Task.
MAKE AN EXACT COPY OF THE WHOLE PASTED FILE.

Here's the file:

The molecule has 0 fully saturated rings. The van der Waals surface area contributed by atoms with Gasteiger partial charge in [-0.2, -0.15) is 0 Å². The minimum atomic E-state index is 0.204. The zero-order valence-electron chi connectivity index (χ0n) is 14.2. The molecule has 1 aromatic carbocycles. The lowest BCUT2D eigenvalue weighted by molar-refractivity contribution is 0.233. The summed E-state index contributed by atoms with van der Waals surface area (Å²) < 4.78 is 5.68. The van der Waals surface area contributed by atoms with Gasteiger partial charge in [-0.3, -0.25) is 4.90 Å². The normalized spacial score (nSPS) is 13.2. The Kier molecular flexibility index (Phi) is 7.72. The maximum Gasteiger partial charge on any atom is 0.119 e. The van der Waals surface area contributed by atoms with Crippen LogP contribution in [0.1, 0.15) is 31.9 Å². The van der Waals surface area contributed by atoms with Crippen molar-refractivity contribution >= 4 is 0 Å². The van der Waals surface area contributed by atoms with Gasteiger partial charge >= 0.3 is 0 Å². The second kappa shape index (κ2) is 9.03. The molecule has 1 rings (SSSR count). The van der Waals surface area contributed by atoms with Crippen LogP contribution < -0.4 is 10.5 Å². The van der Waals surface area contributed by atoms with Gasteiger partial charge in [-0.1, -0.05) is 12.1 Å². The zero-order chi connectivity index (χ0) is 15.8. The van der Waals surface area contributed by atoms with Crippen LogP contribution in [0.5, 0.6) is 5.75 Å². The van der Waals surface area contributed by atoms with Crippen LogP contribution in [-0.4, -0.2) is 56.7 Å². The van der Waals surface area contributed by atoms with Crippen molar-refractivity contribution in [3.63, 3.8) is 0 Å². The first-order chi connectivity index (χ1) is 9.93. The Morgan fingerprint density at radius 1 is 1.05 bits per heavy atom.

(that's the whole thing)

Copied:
The molecule has 0 fully saturated rings. The van der Waals surface area contributed by atoms with Gasteiger partial charge in [-0.2, -0.15) is 0 Å². The minimum atomic E-state index is 0.204. The zero-order valence-electron chi connectivity index (χ0n) is 14.2. The molecule has 1 aromatic carbocycles. The lowest BCUT2D eigenvalue weighted by molar-refractivity contribution is 0.233. The summed E-state index contributed by atoms with van der Waals surface area (Å²) < 4.78 is 5.68. The van der Waals surface area contributed by atoms with Gasteiger partial charge in [-0.3, -0.25) is 4.90 Å². The normalized spacial score (nSPS) is 13.2. The Kier molecular flexibility index (Phi) is 7.72. The maximum Gasteiger partial charge on any atom is 0.119 e. The van der Waals surface area contributed by atoms with Crippen LogP contribution in [0.1, 0.15) is 31.9 Å². The van der Waals surface area contributed by atoms with Crippen molar-refractivity contribution >= 4 is 0 Å². The van der Waals surface area contributed by atoms with Gasteiger partial charge >= 0.3 is 0 Å². The second kappa shape index (κ2) is 9.03. The molecule has 1 rings (SSSR count). The van der Waals surface area contributed by atoms with Crippen LogP contribution < -0.4 is 10.5 Å². The van der Waals surface area contributed by atoms with Gasteiger partial charge in [-0.1, -0.05) is 12.1 Å². The zero-order chi connectivity index (χ0) is 15.8. The van der Waals surface area contributed by atoms with Crippen LogP contribution in [0.5, 0.6) is 5.75 Å². The van der Waals surface area contributed by atoms with Crippen LogP contribution in [-0.4, -0.2) is 56.7 Å². The van der Waals surface area contributed by atoms with Crippen molar-refractivity contribution in [3.63, 3.8) is 0 Å². The first-order chi connectivity index (χ1) is 9.93. The Morgan fingerprint density at radius 1 is 1.05 bits per heavy atom.